2010 FIFA World Cup: Brazil Aim To Win With Steel Instead of Style

Ieuan BeynonCorrespondent IIIJune 5, 2010

LONDON, ENGLAND - MARCH 02:  The team of Brasil pose for a group photograph during the International Friendly match between Republic of Ireland and Brazil played at Emirates Stadium on March 2, 2010 in London, England.  (Photo by Jamie McDonald/Getty Images)
Jamie McDonald/Getty Images

When Dunga lifted the World Cup trophy back in 1994, he was the enforcer of the side. The defensive midfielder would sit and wait before anticipating his opponent's next move and beating him to the ball.

Sixteen years later and he's back. This time as a coach. But he hasn't lost any of his competitive spirit which was evident through a playing career that included spells in Italy, Germany, and Japan.

His side aren't your typical selecao though. They are structured, demonstrative, and love to attack on the break.

Not what we have come to expect from the country that is so often described as having the sexiest football players in the world.

But do not fear, the creators of Joga Binito are still very good.

Dunga has replaced the likes of Ronaldinho and Diego with Kleberson and Josue, bringing a stability to the midfield.

In his squad of 23 for South Africa, he has included five defensive midfielders. Unheard of in Brazilian football.

Brazil, though, do look more balanced for the changes, and they have a platform to build from in midfield; the likes of Felipe Melo and Gilberto Silva sitting back, and allowing the fullbacks Maicon and Michel Bastos—not to mention Dani Alves when he gets a chance—to fly down the wings and support Kaka, and Robinho.

So will the steely Brazil win their sixth World Cup?

Well, they have a very good chance.

Dunga has a firm grip on his squad, and there doesn't seem to be any of the scandals we have come to expect in the last decade. No players out partying all night, no in-fighting, nor even Brazilian legends giving their highly revered, but usually wide of the mark opinions.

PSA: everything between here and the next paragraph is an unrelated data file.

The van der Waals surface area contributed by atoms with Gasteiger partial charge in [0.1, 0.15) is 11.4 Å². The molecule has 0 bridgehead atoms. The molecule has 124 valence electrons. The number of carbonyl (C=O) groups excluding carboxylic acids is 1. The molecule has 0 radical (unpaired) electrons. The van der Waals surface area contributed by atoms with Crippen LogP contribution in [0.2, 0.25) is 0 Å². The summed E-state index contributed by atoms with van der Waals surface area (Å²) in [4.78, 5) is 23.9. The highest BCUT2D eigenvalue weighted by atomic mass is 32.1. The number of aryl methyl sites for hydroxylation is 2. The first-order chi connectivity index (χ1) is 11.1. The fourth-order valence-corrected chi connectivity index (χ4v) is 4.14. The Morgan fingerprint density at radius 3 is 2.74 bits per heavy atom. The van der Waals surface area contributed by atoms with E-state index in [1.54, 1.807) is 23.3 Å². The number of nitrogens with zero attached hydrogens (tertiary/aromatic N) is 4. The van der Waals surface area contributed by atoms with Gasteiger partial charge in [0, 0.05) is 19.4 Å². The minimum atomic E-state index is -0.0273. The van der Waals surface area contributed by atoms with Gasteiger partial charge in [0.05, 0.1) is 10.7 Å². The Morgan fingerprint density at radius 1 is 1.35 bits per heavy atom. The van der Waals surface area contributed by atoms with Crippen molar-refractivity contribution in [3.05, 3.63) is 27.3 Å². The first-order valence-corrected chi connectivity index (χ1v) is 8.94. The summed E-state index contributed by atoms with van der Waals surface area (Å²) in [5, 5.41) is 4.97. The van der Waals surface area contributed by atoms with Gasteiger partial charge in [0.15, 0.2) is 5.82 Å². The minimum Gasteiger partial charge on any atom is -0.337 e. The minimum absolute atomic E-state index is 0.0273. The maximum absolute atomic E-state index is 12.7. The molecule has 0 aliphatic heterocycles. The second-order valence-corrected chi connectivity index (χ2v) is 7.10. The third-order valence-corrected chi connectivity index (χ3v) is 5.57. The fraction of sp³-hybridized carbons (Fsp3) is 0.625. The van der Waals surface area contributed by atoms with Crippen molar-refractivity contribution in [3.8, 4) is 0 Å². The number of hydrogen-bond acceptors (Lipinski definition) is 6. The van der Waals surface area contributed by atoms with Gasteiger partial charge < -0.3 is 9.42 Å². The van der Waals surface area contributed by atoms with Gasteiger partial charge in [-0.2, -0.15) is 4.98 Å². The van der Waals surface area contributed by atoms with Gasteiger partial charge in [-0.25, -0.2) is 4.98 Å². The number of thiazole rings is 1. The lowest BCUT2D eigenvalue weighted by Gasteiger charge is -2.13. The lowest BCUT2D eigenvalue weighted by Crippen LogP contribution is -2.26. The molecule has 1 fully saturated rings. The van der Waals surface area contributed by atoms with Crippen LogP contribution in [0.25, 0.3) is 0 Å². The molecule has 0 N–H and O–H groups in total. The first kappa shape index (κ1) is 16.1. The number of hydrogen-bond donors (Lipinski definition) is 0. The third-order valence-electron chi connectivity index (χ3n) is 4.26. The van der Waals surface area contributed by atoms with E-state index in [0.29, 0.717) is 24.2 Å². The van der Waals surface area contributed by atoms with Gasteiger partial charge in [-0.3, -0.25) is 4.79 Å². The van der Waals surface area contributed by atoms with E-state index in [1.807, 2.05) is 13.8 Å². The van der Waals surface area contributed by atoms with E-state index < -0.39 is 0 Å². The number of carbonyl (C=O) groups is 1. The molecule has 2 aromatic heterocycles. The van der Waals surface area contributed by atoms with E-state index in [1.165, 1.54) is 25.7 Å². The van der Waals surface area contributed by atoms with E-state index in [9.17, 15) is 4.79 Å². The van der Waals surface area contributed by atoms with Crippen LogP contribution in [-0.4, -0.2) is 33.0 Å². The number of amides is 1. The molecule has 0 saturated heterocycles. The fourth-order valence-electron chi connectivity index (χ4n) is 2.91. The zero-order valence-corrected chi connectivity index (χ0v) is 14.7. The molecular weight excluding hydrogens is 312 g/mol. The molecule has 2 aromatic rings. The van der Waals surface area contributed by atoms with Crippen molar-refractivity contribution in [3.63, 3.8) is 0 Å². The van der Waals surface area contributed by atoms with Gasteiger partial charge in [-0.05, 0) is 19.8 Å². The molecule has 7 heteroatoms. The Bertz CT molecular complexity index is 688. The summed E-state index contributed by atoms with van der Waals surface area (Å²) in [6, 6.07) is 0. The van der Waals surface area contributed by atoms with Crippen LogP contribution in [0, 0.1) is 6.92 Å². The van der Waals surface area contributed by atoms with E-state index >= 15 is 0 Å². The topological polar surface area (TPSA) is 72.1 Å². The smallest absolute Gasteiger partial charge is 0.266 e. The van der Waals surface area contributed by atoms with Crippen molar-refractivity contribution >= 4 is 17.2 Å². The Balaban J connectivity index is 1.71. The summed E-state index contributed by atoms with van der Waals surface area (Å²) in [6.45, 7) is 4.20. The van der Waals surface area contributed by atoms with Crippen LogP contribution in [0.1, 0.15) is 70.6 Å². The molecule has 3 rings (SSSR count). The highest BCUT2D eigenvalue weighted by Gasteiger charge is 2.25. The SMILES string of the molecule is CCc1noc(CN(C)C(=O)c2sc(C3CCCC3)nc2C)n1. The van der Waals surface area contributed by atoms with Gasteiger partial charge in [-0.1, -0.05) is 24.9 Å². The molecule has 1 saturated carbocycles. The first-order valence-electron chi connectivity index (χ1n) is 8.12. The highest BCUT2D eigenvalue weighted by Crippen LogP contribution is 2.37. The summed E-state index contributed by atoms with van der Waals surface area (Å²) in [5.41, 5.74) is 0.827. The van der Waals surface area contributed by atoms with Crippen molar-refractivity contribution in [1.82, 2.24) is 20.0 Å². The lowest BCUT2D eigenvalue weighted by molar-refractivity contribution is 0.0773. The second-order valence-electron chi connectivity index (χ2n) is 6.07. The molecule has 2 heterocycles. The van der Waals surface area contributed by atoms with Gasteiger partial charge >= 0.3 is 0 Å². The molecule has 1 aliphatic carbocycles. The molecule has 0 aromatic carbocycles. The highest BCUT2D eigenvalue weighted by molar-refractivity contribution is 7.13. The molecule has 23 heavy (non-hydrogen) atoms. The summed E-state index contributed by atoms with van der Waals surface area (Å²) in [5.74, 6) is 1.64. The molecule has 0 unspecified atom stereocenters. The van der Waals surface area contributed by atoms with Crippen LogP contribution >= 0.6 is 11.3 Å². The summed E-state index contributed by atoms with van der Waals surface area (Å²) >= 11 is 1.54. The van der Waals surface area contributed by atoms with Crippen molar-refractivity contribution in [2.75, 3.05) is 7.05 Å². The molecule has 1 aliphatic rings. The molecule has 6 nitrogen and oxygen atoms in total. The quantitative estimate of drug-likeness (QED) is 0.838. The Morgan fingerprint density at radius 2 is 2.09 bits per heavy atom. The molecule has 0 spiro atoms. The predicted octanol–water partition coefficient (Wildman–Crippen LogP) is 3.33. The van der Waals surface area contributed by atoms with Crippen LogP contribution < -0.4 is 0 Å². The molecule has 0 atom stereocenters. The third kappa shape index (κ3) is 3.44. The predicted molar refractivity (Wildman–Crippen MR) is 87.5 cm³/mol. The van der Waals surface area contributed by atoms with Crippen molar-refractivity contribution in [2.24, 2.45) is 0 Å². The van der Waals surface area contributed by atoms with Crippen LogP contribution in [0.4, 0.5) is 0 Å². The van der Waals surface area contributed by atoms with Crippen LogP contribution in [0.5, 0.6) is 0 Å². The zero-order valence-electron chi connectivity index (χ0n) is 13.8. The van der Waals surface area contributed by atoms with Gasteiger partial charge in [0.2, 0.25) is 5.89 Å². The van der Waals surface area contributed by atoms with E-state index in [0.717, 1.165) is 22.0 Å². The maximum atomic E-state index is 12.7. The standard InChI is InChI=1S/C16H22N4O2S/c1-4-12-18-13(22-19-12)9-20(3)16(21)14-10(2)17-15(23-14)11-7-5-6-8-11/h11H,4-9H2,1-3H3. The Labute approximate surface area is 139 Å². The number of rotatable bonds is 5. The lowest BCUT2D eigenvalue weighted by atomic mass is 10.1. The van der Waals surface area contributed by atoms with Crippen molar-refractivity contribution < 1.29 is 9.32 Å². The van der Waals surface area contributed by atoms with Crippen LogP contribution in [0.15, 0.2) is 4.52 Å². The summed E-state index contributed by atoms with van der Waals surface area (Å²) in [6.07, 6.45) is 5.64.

The likes of Ronaldinho, Alexandre Pato, and Adriano have been cast aside by the coach in the last couple of years.

But this leads me to the one problem they may encounter during the latter stages of the tournament.

The three players mentioned above may have had their personal, injury, and performance problems in the last couple of years, but when you look at the four strikers picked by Dunga you'd be forgiven for thinking he has missed a trick.

Luis Fabiano, Nilmar, Julio Baptista, and Grafite are the four who have been chosen for South Africa.

All four good players in their own right; Fabiano being the only truly world class forward among them.

If he becomes injured, who they going to put in his place?

Nilmar—a completely different player, thus needing to change their style?

Julio Baptista—a forward with limited ability, who hasn't had much playing time of late?


Grafite—again, a player with limited ability who has only hit the headlines when into his thirties?

Who knows what he'd do?

Surely Brazilian fans would rather see Adriano replace an injured Fabiano. I know this is a lot of ifs and buts, but it seems to make sense.

Otherwise Dunga possesses a very, very good team.

Julio Cesar is one of the best 'keepers in the world today.

Maicon, Lucio, Juan, and Michel Bastos in defence.

Melo, Silva, Kaka, Robinho, and possibly Elano in a five-man midfield.

If he does return to Rio with the World Cup aloft—which would be his last act as national team manager—they may need to consider a name change...

Dunga in Portuguese meaning dopey.